Savouring the Free Lunch: Edible Activism and the Joy of Foraging

Part of the Environmental Discourses in Science Education book series (EDSE, volume 6)


At a time when industrial agriculture and multi-national conglomerates dominate the foodscape in many parts of the Western world, when the ecological context of food is often excised from the act of eating, can the practice of foraging help reshape our sense of belonging within the earth community? In this chapter, we present a dialogue on our foraging experiences. David reflects on the impact of shucking oysters on a remote island, catching smelt in a stream and struggling to identify berries from a field guide. Heesoon recalls her botanical education under the tutelage of her mother, who imparted her traditional knowledge on edible weeds, and picking berries with her daughters. Through each of these episodes, we explore the sacramental, cultural, relational, and educational significance of our foraging experiences. Although foraging practices cannot promise to feed the current world population, we suggest that intentional foraging practice can constitute a form of edible activism, a way of re-thinking and reshaping participation in a pervasive consumer culture that sees food as commodity rather than communion.


Local knowledge Foraging Edible activism Gathering 


  1. Bai, H. (2004). The three I’s for ethics as an everyday activity: Integration, intrinsic valuing, and intersubjectivity. Canadian Journal of Environmental Education, 9, 51–64.Google Scholar
  2. Bai, H., Elza, D., Kovacs, P., & Romanycia, S. (2010). Re-searching and re-storying the complex and complicated relationship of biophilia and bibliophilia. Environmental Education Research, 16, 351–365. Scholar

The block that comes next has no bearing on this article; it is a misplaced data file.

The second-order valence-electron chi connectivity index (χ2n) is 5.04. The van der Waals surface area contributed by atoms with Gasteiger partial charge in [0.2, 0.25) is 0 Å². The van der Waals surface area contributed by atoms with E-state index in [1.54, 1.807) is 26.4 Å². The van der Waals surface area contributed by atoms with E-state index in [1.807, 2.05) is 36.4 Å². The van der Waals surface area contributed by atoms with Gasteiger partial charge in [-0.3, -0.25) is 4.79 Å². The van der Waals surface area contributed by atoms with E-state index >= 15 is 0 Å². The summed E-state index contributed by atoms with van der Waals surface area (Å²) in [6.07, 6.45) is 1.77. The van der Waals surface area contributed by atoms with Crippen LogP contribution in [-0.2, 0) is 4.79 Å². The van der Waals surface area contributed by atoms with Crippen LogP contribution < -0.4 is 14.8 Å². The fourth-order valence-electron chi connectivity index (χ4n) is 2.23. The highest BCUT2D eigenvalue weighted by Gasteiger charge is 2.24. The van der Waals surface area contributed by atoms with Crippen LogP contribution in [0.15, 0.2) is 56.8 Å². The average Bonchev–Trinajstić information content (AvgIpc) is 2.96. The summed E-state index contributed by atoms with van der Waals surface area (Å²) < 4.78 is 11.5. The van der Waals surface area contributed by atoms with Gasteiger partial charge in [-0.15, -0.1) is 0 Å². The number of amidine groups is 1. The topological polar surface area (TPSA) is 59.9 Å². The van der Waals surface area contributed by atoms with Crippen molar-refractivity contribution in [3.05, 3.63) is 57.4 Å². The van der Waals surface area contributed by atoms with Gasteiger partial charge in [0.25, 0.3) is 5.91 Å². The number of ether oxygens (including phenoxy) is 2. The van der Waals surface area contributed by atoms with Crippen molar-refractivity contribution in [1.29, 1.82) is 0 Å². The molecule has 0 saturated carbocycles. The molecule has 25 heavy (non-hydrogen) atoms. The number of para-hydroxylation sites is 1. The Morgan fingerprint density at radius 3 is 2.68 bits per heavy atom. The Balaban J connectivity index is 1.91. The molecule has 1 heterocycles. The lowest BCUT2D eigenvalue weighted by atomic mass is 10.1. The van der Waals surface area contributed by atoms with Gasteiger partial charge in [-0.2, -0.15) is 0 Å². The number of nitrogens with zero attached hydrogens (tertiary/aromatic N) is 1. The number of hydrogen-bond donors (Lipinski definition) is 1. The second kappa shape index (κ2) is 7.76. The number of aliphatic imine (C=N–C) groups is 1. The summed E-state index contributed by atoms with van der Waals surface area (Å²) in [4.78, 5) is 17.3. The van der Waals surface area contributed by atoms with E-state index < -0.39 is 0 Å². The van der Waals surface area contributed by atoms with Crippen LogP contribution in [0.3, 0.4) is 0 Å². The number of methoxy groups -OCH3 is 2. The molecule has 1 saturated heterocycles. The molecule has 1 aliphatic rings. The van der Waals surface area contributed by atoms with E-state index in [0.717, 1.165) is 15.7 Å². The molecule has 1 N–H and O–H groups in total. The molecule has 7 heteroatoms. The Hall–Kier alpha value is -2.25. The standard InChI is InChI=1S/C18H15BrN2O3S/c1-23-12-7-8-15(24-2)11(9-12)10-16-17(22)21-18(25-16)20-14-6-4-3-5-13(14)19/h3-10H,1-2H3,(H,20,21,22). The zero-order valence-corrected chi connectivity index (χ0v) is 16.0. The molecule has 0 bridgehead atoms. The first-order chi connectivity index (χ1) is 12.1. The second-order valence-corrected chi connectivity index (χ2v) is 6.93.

3. Berry, T. (2006). In M. E. Tucker (Ed.), Evening thoughts: Reflecting on earth as sacred community (1st ed.). San Francisco: Sierra Club Books. Scholar
  4. Bourdieu, P. (1990). The logic of practice. Cambridge: Polity.Google Scholar
  5. Dogen, & Uchiyama. (1983). From the Zen kitchen to enlightenment: Refining your life (T. Wright, Trans.). New York: Weatherhill.
  6. Greenwood, D. (2013). A critical theory of place-conscious education. In R. B. Stevenson, M. Brody, J. Dillon, & A. E. J. Wals (Eds.), International handbook of research on environmental education (pp. 93–100). New York: Routledge. Scholar
  7. Gruenewald, D. A. (2003). The best of both worlds: A critical pedagogy of place. Educational Researcher, 32, 3–12. Scholar
  8. Heidegger, M. (1971). Poetry, language, thought (A. Hofstadter, Trans.). New York: Harper & Row Publishers.Google Scholar
  9. Krakauer, J. (1997). Into the wild (1st ed.). New York: Anchor.Google Scholar
  10. Manulani, A.-M. (2008). Indigenous and authentic: Native Hawaiian epistemology and the triangulation of meaning. In L. Smith, N. Denzin, & Y. Lincoln (Eds.), Handbook of critical and indigenous methodologies (pp. 217–232). London: Sage. Scholar
  11. Milton, J. (2012). Paradise lost. In S. Greenblatt (Ed.), Norton anthology of English literature (9th ed.). New York: W.W. Norton & Company.Google Scholar
  12. Nakagawa, Y. (2000). Education for awakening: An eastern approach to holistic education. Brandon: Foundation for Educational Renewal.Google Scholar
  13. Pollan, M. (2006). The Omnivore’s Dilemma: A natural history of four meals (1st ed.). New York: Penguin Press.Google Scholar
  14. Snyder, G. (2007). Writers and the war against nature. Retrieved 1 August 2015, from
  15. Snyder, G. (2010). The practice of the wild. Berkeley: Counterpoint.Google Scholar
  16. Stephens, D. W., Brown, J. S., & Ydenberg, R. C. (Eds.). (2008). Foraging: Behavior and ecology. Chicago: University of Chicago Press. Scholar
  17. Swimme, B., & Berry, T. (1992). The universe story: From the primordial flaring forth to the Ecozoic Era-The celebration of the unfolding of the cosmos. San Francisco: Harper San Francisco.Google Scholar
  18. Thompson, W. I. (1996). Coming into being: Artifacts and texts in the evolution of consciousness (1st ed.). New York: St. Martin’s Press.Google Scholar
  19. Wilson, E. O. (1984). Biophilia: The human bond with other species. Cambridge, MA: Harvard University Press. Scholar
  20. Witbeck, C. (1983). A different reality: Feminist ontology. In C. C. Gould (Ed.), Beyond domination (pp. 64–88). Totowa: Rowman and Allenheld.Google Scholar

Copyright information

© Springer Nature Switzerland AG 2020

Authors and Affiliations

  1. 1.Simon Fraser UniversityBurnabyCanada
  2. 2.Faculty of EducationSimon Fraser UniversityBurnabyCanada

Personalised recommendations